Judge on cigarette labels: Warn but don’t scare
The federal government can require that tobacco companies warn the public about health hazards, but it can’t force them to scare smokers out of the habit.
That was the finding yesterday by Judge Richard J. Leon of the U.S. District Court in Washington, D.C., who struck down a Food and Drug Administration rule as a violation of the First Amendment. Leon had earlier issued a preliminary injunction to prevent the FDA from requiring the new warning labels on cigarette packs.
Though consumers are accustomed to text warnings, the new rule was a dramatic escalation, requiring graphic and sometimes grotesque images along with the words. Images of an autopsy, a tracheotomy hole, diseased lungs and the image of an infant being surrounded by smoke from his mother would be dominant, with warnings on the top half of the front and back panels of all cigarette packages and the top 20% of print cigarette ads.
Judge Leon declared the rule unconstitutional because it allows the government to force cigarette companies to carry a government message that goes well beyond a simple warning.
“The graphic images here were neither designed to protect the consumer from confusion or deception, nor to increase consumer awareness of smoking risks; rather they were crafted to evoke a strong emotional response calculated to provoke the viewer to quit or never start smoking,” Leon said in his decision.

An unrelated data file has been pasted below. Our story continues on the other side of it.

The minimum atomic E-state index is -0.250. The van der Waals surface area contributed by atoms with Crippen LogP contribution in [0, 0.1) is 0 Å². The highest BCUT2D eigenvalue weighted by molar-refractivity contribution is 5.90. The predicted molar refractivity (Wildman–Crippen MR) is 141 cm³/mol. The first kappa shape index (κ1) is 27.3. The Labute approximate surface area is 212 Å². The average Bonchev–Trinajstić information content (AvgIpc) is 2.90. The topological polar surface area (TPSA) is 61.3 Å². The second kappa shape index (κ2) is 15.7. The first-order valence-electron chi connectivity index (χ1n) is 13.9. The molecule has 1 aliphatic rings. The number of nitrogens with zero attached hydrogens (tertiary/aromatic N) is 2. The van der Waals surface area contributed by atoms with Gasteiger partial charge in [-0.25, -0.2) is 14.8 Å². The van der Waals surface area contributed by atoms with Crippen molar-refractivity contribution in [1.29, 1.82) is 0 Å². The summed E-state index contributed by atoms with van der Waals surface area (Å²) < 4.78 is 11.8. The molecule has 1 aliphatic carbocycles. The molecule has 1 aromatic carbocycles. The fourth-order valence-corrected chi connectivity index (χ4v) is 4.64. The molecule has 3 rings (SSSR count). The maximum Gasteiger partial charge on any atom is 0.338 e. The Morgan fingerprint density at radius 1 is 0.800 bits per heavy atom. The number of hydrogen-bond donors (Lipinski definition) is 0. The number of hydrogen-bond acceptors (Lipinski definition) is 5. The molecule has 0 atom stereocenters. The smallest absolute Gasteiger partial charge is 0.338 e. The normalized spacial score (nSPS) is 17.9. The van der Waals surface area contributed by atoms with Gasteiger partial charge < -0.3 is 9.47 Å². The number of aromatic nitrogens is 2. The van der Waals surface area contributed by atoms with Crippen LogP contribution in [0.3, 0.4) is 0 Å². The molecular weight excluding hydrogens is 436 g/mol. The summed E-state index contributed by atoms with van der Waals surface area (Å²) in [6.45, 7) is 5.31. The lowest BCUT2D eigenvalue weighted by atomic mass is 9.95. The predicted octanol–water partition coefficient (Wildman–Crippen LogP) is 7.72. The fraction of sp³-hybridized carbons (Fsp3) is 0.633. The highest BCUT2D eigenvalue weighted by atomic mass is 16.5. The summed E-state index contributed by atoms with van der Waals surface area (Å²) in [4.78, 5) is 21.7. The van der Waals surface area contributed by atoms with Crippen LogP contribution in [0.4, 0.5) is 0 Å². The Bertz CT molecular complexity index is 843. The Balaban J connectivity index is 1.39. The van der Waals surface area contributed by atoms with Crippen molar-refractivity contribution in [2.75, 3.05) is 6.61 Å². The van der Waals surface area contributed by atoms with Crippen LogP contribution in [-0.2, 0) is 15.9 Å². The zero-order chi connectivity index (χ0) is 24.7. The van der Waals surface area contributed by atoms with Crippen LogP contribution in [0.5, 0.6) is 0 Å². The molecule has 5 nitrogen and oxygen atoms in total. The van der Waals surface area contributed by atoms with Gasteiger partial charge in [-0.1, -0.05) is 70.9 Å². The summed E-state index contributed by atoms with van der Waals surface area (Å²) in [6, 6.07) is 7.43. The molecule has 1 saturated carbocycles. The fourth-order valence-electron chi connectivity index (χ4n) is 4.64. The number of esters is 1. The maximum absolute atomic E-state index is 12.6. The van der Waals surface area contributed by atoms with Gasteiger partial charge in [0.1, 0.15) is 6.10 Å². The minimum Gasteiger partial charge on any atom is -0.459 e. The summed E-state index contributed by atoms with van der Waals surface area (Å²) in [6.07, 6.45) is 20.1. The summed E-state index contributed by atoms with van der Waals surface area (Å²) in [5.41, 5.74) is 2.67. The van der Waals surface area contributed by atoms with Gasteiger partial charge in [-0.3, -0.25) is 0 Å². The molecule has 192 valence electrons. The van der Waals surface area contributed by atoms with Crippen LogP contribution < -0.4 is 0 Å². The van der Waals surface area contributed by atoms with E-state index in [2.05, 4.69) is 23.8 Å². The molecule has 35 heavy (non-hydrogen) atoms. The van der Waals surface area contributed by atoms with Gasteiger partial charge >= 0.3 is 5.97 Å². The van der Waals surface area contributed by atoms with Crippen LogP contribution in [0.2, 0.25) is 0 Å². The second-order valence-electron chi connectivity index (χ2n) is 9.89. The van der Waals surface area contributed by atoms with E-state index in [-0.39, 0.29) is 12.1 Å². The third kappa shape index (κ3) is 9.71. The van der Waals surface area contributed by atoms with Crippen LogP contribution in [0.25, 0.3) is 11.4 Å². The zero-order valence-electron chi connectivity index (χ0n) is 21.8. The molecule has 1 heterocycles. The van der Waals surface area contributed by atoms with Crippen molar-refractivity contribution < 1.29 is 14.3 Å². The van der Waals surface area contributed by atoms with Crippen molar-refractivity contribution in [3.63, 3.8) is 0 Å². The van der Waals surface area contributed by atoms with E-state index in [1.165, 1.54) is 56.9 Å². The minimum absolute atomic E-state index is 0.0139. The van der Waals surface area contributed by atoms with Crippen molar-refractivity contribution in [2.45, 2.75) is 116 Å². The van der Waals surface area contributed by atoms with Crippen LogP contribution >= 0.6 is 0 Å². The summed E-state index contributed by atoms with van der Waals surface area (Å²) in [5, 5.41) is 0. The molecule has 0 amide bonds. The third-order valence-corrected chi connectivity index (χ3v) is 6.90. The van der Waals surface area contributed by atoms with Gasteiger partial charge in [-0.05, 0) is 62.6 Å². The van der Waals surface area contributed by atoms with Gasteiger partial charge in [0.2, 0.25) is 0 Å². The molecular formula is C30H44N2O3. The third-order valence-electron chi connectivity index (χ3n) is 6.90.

Under the First Amendment, Americans are free to speak, but they’re also free not to speak. Requiring a corporation to state something against its will is called compelled speech, and is only permissible with the narrow purpose of warning consumers.
Leon saw the expanded labels as moving from warning to startling the public. He pointed out that the labels were not inherently factual and that the images were enhanced to give the photos and graphics more emotional impact. All this, he said, exceeded government’s power.
Leon did suggest, however, that a less-ambitious label plan might withstand constitutional scrutiny.
“Specifically the Government could reduce the space appropriated for the proposed ‘warnings’ to 20 percent of the packaging or require ‘warnings’ only on the front or back of the packaging,” he wrote. He also suggested that ensuring that the graphics conveyed “only purely factual and uncontroversial information rather than gruesome images” might allow a new label rule to be upheld.